July 17: Reducing costs, part II. The Senate Health, Education, Labor and Pensions Committee continues its deep analysis of the nation's expensive healthcare habit. CEOs Dr. Jeff Balser of Vanderbilt University Medical Center, Dr. Steven Safyer of Montefiore Health System and David Lansky of the Pacific Business Group on Health, along with quality guru Dr. Brent James will shed light on how to cut waste and improve quality. It's unclear what, if any, legislative proposals will come from the series of hearings. During the first hearing on June 27, committee Chairman Lamar Alexander (R-Tenn.) said "understanding healthcare costs better" is the first step in reducing healthcare costs.
July 17: One way to help cut healthcare spending is to clamp down on Medicare fraud. The government dolled out $36.2 billion in improper fee-for-service payments in 2017. Granted, not all of that is fraud, but fraud is a piece of the puzzle. The House Ways and Means Oversight Subcommittee will examine how the CMS “identifies and manages the risk of fraud in the Medicare program.”
July 17: Wall Street watchers expect UnitedHealth Group to talk about its second-quarter earnings before the markets open. In Q1, the Minnetonka, Minn.-based insurer reported revenue of $55.2 billion, up 13.3% from the same period in 2017. Big Pharma's Johnson & Johnson is also expected to release its earnings before the markets open.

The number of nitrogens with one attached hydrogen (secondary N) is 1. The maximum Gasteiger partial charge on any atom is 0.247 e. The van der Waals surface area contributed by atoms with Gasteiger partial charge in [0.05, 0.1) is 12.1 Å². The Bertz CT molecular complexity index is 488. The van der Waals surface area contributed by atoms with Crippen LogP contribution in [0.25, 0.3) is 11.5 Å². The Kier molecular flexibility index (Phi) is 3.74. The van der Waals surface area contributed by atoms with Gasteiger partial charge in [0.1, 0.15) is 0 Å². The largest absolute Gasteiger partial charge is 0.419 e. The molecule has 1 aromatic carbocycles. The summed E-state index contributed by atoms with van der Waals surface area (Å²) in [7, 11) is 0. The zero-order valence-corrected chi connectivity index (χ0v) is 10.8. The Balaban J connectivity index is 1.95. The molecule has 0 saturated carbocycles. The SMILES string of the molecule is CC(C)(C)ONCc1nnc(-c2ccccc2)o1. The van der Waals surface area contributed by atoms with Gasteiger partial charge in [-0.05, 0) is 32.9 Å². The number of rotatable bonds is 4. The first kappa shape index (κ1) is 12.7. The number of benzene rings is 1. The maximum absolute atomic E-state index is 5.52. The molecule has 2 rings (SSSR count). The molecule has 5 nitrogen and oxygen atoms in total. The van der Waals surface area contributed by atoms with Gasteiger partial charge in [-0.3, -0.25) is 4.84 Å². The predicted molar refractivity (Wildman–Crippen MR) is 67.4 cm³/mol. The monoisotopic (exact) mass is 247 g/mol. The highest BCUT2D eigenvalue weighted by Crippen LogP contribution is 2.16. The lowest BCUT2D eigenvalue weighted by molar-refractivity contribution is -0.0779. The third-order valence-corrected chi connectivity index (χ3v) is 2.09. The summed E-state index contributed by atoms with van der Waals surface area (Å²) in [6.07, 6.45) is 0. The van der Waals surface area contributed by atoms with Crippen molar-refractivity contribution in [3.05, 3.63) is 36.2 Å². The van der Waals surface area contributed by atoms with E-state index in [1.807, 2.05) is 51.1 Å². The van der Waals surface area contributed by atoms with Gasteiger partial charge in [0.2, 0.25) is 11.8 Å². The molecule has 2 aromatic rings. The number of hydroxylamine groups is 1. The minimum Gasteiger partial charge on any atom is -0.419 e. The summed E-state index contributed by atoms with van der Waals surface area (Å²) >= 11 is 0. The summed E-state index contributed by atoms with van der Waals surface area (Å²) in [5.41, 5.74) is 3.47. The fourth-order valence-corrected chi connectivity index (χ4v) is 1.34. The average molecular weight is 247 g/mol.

July 18: Q2 earnings season continues with results from Novartis. In late June, the Swiss pharmaceutical company announced plans to sell off its Alcon eye-care business and buy back $5 billion in stock. It's all part of the company's plans to refocus on its prescription drug business.
July 18: SHARKS! OK, it doesn't have anything to do with healthcare (unless you were one of the 53 reported victims of an unprovoked shark attack in the U.S. in 2017; there were 88 worldwide according to the University of Florida International Shark Attack File), but kudos to the Senate Commerce, Science and Transportation Committee for the attention-grabbing headline on its hearing notice—"Hearing: SHARKS!"—not to mention the hungry-looking great white that nearly leaps off the website. They'll be talking about new research methods for studying sharks.